After several years of planning, the fifth and sixth floors of 32 Waddell St. were completely gutted to accommodate courtrooms and offices for the Cobb Juvenile Court, said Judge Joanne Elsey.
The two floors were previously home to the Cobb Superior Court before that court moved to a new building on Haynes Street at the end of 2010.
More than $2.7 million was spent from existing county SPLOST funds to move the Cobb juvenile court from County Services Parkway, where it has been since the 1980s, near the county health department, emergency services building and Cobb jail.
“That’s like going from a very humble place to moving into the Governor’s Mansion,” Elsey said.
Elsey, who was appointed to the Cobb Juvenile Court 11 years ago, said the move right before Christmas went smoothly, with the court opening Dec. 23.
As of last week, the paint was drying on final touches and signs around the hallways were adjusted.
The new location did not come with many upgrades to technology, except for hanging microphones above the lawyers’ tables in the courtrooms.
Elsey said the focus was on having the new offices and courtrooms be more spacious and nicer for the public.
“I think courthouses should be imposing and grand,” to display the serious daily impact they have on lives, Elsey said.
The Cobb Juvenile Court will have an open house to show off the newly remodeled space on the afternoon of Feb. 12.
The staff, cases handled
The main advantage of changing the location is being central in Marietta, which Elsey said is personally a great benefit, since she lives only 1.5 miles from the new office space.
She plans to take advantage of the 25 minute walk to work.
The new location is also great for staff who will be able to lunch on the Square, Elsey said. Being downtown is also more convenient for residents dealing with the court and more efficient for lawyers who attend hearings in multiple county courts.
“It is just such a nicer environment,” Elsey said.
The renovated space has five court rooms for Elsey, who will fill the presiding judge role for two years, Judge James Whitfield, Judge Juanita Stedman and Judge Jeffrey Hamby.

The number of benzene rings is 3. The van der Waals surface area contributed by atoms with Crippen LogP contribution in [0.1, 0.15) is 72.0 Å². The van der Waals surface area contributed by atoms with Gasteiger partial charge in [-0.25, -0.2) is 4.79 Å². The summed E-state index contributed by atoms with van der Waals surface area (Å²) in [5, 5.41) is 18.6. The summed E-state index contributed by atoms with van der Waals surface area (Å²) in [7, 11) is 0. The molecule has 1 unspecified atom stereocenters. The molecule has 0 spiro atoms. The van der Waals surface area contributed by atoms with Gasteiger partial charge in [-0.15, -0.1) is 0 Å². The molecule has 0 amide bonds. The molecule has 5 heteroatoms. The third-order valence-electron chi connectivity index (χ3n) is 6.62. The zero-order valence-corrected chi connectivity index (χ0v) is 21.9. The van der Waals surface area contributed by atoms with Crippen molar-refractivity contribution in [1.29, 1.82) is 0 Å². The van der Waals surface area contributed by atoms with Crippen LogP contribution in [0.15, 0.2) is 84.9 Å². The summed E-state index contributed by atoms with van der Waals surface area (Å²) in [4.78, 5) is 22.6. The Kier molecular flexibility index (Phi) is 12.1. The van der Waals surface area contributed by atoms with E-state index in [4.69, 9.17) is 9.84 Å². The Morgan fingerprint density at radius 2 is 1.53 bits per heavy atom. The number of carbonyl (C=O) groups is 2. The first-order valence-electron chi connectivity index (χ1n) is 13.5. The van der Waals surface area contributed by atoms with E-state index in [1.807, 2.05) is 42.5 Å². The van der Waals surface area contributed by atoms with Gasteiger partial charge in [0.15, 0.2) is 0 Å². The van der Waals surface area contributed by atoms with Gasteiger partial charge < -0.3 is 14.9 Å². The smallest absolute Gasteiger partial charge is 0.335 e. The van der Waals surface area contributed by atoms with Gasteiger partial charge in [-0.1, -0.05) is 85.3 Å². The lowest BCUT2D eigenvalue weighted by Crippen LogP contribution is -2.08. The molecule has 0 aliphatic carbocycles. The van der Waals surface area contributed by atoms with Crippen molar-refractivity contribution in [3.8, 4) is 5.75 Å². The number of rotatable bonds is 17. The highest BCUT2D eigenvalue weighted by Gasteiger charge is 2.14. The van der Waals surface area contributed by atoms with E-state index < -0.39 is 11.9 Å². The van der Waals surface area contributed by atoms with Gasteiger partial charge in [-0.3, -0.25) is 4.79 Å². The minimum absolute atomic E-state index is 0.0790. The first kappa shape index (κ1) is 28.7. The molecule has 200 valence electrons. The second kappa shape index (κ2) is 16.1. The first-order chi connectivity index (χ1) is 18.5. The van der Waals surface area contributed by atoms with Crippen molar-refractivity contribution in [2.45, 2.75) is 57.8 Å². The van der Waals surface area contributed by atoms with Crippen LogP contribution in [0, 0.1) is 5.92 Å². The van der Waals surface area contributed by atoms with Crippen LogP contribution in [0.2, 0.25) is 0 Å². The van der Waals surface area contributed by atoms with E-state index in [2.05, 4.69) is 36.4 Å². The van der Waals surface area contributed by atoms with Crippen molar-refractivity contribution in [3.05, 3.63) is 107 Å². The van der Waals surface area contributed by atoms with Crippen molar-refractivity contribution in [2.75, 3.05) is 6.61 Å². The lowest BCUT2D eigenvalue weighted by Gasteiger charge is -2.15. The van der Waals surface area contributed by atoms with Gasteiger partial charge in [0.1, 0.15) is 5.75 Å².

The fifth courtroom allows extra space for future expansion. Cobb Juvenile Court judges are appointed to a four-year term by Superior Court judges.
Elsey said the Cobb Juvenile court staff of 80 full-time and 20 part-time employees are “hands-on” and “out in the community.”
The list includes 22 administrative and clerical positions, 10 district attorneys or defender advocates, two investigators with the Cobb Sheriff’s department and 14 security officers.
Security has always been handled well and the Sheriff’s office is a cooperative department to work with, Elsey said. Elsey says this is not the case in other counties, based on conversations she has had with colleagues.
According to The Juvenile Court of Cobb County 2012 Annual Report, 21 full-time probation officers and specialists conducted 413 informal hearings during the year and completed 1,899 pre-arraignment investigations.
The 2013 report was not currently available.
There were 11,056 hearings scheduled in 2012, including 2,951 delinquent cases, which would not be infractions if committed by adults.
There were 1,231 custody cases docketed. Criminal cases included 523 drug, 590 assault and battery, 104 burglary and 933 public disturbance cases.
Elsey said the numbers for Cobb Juvenile Court are more than in more rural counties, but similar to Fulton and Gwinnett counties.
A place for the children
Being on the juvenile court is a hard, “heart-wrenching” job, but Elsey said she is fulfilled by the judgeship.
“We are a court of rehabilitation,” Elsey said. “We deal with families and kids in crisis.”
The balance is in finding a solution that is in the best interest of a child’s welfare and also serves the best interest of the state.
Fourteen citizen review panels, consisting of 77 active volunteers, reviewed an average of 25 to 30 cases per month, involving approximately 50 children per month, the 2012 annual report said.
Amber Patterson, 37, lives in Marietta and has been a practicing attorney dealing only with children since 2005. She serves as an independent guardian ad litem appointed by the Cobb Juvenile court.
The majority of her cases involve the temporary placement of a child who might be taken from their parents’ custody to be placed with a relative or in the state’s care.
“This is their whole life. … I make sure they have their voice heard in court,” said Patterson about a child’s input in the decision making process.
The renovated Cobb Juvenile court allows Patterson’s clients to feel safe and well taken care of, more so than the old building. Also, the courtrooms now have three tables facing the judge’s bench, whereas before there were only two.
That third space is greatly important for older children who want to have a role in custody proceedings, Patterson said. Before the children were placed in the public seating section.
“It gives them the feeling that they have the right to be at this hearing,” Patterson said.